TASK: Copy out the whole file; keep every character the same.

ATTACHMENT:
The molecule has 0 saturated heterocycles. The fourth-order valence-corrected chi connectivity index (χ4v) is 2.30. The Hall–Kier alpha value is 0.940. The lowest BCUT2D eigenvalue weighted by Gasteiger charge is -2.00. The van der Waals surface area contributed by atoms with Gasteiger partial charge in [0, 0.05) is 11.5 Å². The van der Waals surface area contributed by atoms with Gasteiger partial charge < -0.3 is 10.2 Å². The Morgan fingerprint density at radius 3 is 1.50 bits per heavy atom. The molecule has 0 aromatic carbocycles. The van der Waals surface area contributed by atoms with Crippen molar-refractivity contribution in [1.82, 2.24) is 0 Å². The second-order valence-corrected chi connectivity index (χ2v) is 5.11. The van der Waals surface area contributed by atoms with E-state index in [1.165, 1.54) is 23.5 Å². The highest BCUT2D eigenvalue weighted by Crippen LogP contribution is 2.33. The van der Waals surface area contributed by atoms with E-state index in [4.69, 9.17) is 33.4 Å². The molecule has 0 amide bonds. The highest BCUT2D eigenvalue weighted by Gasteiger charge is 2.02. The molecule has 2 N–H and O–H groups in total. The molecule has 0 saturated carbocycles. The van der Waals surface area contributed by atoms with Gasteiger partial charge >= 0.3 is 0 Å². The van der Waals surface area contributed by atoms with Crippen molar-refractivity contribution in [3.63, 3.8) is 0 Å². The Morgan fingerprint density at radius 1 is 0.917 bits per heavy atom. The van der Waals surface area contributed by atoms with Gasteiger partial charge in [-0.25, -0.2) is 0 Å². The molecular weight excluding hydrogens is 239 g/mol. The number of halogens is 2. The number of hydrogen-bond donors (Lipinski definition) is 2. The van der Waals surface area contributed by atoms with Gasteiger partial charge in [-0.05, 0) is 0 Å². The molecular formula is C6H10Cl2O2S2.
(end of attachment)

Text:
The molecule has 0 saturated heterocycles. The fourth-order valence-corrected chi connectivity index (χ4v) is 2.30. The Hall–Kier alpha value is 0.940. The lowest BCUT2D eigenvalue weighted by Gasteiger charge is -2.00. The van der Waals surface area contributed by atoms with Gasteiger partial charge in [0, 0.05) is 11.5 Å². The van der Waals surface area contributed by atoms with Gasteiger partial charge < -0.3 is 10.2 Å². The Morgan fingerprint density at radius 3 is 1.50 bits per heavy atom. The molecule has 0 aromatic carbocycles. The van der Waals surface area contributed by atoms with Crippen molar-refractivity contribution in [1.82, 2.24) is 0 Å². The second-order valence-corrected chi connectivity index (χ2v) is 5.11. The van der Waals surface area contributed by atoms with E-state index in [1.165, 1.54) is 23.5 Å². The highest BCUT2D eigenvalue weighted by Crippen LogP contribution is 2.33. The van der Waals surface area contributed by atoms with E-state index in [4.69, 9.17) is 33.4 Å². The molecule has 0 amide bonds. The highest BCUT2D eigenvalue weighted by Gasteiger charge is 2.02. The molecule has 2 N–H and O–H groups in total. The molecule has 0 saturated carbocycles. The van der Waals surface area contributed by atoms with Gasteiger partial charge >= 0.3 is 0 Å². The van der Waals surface area contributed by atoms with Crippen molar-refractivity contribution in [3.63, 3.8) is 0 Å². The Morgan fingerprint density at radius 1 is 0.917 bits per heavy atom. The van der Waals surface area contributed by atoms with Gasteiger partial charge in [-0.25, -0.2) is 0 Å². The molecular weight excluding hydrogens is 239 g/mol. The number of halogens is 2. The number of hydrogen-bond donors (Lipinski definition) is 2. The van der Waals surface area contributed by atoms with Gasteiger partial charge in [-0.05, 0) is 0 Å². The molecular formula is C6H10Cl2O2S2.